"The Cage is a tightly written and clear-eyed narrative about one of the most disturbing human dramas of recent years. . . . A riveting, cautionary tale about the consequences of unchecked political power in a country at war. A must-read." —Jon Lee Anderson, New Yorker staff writer and author of The Fall of Baghdad In the closing days of the thirty-year Sri Lankan civil war, tens of thousands of civilians were killed, according to United Nations estimates, as government forces hemmed in the last remaining Tamil Tiger rebels on a tiny sand spit, dubbed "The Cage." Gordon Weiss, a journalist and UN spokesperson in Sri Lanka during the final years of the war, pulls back the curtain of government misinformation to tell the full story for the first time. Tracing the role of foreign influence as it converged with a history of radical Buddhism and ethnic conflict, The Cage is a harrowing portrait of an island paradise torn apart by war and the root causes and catastrophic consequences of a revolutionary uprising caught in the crossfire of international power jockeying. Gordon Weiss has lived in New York and worked in numerous conflict and natural disaster zones including the Congo, Uganda, Darfur, Bosnia, Afghanistan, Syria, and Haiti. Employed by the United Nations for over two decades, he continues to consult on war, extremism, peace building, and human rights.
|Author||: Sam Zell|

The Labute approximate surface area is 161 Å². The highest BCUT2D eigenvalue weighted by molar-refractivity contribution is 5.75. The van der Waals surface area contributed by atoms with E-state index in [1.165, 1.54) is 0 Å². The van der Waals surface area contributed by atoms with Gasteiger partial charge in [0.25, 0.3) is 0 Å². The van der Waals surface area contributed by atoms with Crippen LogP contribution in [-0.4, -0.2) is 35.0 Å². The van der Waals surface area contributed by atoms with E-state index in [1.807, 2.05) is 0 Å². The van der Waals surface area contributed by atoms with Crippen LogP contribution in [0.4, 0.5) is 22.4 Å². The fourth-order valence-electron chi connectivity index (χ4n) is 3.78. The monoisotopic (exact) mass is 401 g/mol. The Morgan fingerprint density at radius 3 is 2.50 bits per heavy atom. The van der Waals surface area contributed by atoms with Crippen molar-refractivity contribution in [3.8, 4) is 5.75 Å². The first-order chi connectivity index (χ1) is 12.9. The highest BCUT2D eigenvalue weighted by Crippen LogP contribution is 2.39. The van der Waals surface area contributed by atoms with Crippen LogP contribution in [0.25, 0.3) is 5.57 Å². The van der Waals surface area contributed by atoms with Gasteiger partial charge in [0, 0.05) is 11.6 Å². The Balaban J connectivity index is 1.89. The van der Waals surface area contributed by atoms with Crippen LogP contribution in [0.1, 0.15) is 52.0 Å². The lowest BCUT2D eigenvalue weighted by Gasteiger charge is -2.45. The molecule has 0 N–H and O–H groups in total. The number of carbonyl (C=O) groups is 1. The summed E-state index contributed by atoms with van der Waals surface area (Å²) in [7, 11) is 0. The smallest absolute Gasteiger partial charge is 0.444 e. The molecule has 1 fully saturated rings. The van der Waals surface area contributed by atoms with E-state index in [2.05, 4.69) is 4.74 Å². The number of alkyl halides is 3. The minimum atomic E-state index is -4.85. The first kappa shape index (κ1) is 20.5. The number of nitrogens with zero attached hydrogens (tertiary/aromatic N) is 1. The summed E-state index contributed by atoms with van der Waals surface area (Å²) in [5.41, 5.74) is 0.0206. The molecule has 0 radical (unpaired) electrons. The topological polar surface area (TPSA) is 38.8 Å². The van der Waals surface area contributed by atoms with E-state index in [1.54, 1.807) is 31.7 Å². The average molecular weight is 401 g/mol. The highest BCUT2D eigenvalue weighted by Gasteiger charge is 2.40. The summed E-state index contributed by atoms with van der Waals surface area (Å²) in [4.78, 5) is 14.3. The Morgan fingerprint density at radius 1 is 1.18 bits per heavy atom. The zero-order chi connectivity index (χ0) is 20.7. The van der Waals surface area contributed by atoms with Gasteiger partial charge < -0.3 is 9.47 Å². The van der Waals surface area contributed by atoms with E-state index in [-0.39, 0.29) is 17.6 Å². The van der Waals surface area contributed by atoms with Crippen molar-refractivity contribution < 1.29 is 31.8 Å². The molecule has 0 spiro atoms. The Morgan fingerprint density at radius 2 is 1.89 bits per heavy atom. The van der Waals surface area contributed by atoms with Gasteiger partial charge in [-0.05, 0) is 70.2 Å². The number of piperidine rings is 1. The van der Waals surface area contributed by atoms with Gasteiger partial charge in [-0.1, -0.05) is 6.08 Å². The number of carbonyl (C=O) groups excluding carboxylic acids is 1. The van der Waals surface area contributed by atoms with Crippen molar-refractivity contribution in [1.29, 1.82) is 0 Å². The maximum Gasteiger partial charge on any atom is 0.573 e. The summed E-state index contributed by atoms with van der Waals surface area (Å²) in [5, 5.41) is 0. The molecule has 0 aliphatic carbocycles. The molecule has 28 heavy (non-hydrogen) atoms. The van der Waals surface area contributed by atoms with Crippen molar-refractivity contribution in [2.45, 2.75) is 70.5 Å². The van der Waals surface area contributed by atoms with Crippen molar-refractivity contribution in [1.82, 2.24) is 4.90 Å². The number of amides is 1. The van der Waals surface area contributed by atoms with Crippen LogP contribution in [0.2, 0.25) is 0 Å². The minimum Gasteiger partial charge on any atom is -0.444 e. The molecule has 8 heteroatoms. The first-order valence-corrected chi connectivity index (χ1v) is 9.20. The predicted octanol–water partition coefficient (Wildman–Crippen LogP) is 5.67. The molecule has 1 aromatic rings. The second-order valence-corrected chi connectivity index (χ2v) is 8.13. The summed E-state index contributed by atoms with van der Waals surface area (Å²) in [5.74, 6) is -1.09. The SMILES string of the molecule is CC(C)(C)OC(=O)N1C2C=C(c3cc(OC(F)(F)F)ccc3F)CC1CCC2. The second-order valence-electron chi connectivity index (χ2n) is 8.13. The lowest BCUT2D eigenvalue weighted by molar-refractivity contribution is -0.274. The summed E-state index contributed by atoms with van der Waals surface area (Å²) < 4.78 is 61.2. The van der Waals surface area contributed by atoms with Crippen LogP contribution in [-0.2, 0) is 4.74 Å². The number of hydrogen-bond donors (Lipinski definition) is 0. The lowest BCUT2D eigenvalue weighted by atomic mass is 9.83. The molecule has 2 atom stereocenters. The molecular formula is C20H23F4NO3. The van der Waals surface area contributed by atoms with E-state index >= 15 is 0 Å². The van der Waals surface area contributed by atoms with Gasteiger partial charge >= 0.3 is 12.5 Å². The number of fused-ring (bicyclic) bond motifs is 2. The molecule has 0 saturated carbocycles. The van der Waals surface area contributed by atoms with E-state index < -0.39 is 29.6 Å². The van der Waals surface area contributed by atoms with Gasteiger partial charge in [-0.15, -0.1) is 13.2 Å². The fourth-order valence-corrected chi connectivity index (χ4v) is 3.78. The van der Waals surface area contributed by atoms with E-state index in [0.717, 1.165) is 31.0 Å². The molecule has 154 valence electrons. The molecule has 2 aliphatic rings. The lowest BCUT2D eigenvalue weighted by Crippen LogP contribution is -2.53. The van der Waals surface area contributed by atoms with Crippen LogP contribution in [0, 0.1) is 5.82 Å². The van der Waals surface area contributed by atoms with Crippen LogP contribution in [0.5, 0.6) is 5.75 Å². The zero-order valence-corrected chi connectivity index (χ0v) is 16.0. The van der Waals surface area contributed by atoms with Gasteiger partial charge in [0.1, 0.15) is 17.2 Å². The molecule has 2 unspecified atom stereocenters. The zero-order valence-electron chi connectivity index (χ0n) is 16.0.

The traits that make Sam Zell one of the world’s most successful entrepreneurs also make him one of the most surprising, enigmatic, and entertaining mavericks in American business. Self-made billionaire Sam Zell consistently sees what others don’t. From finding a market for overpriced Playboy magazines among his junior high classmates, to buying real estate on the cheap after a market crash, to investing in often unglamorous industries with long-term value, Zell acts boldly on supply and demand trends to grab the first-mover advantage. And he can find opportunity virtually anywhere—from an arcane piece of legislation to a desert meeting in Abu Dhabi. “If everyone is going left, look right,” Zell often says. To him, conventional wisdom is nothing but a reference point. Year after year, deal after deal, he shuts out the noise of the crowd, gathers as much information as possible, then trusts his own instincts. He credits much of his independent thinking to his parents, who were Jewish refugees from World War II. Talk to any two people and you might get wild swings in their descriptions of Zell. A media firestorm ensued when the Tribune Company went into bankruptcy a year after he agreed to steward the enterprise. At the same time, his razor-sharp instincts are legendary on Wall Street, and he has sponsored over a dozen IPOs. He’s known as the Grave Dancer for his strategy of targeting troubled assets, yet he’s created thousands of jobs. Within his own organization, he has an inordinate number of employees at every level who are fiercely loyal and have worked for him for decades. Zell’s got a big personality; he is often contrarian, blunt, and irreverent, and always curious and hardworking. This is the guy who started wearing jeans to work in the 1960s, when offices were a sea of gray suits. He’s the guy who told The Wall Street Journal in 1985, “If it ain’t fun, we don’t do it.” He rides motorcycles with his friends, the Zell’s Angels, around the world and he keeps ducks on the deck outside his office. As he writes: “I simply don’t buy into many of the made-up rules of social convention. The bottom line is: If you’re really good at what you do, you have the freedom to be who you really are.” Am I Being Too Subtle?—a reference to Zell’s favorite way to underscore a point—takes readers on a ride across his business terrain, sharing with honesty and humor stories of the times he got it right, when he didn’t, and most important, what he learned in the process. This is an indispensable guide for the next generation of disrupters, entrepreneurs, and investors.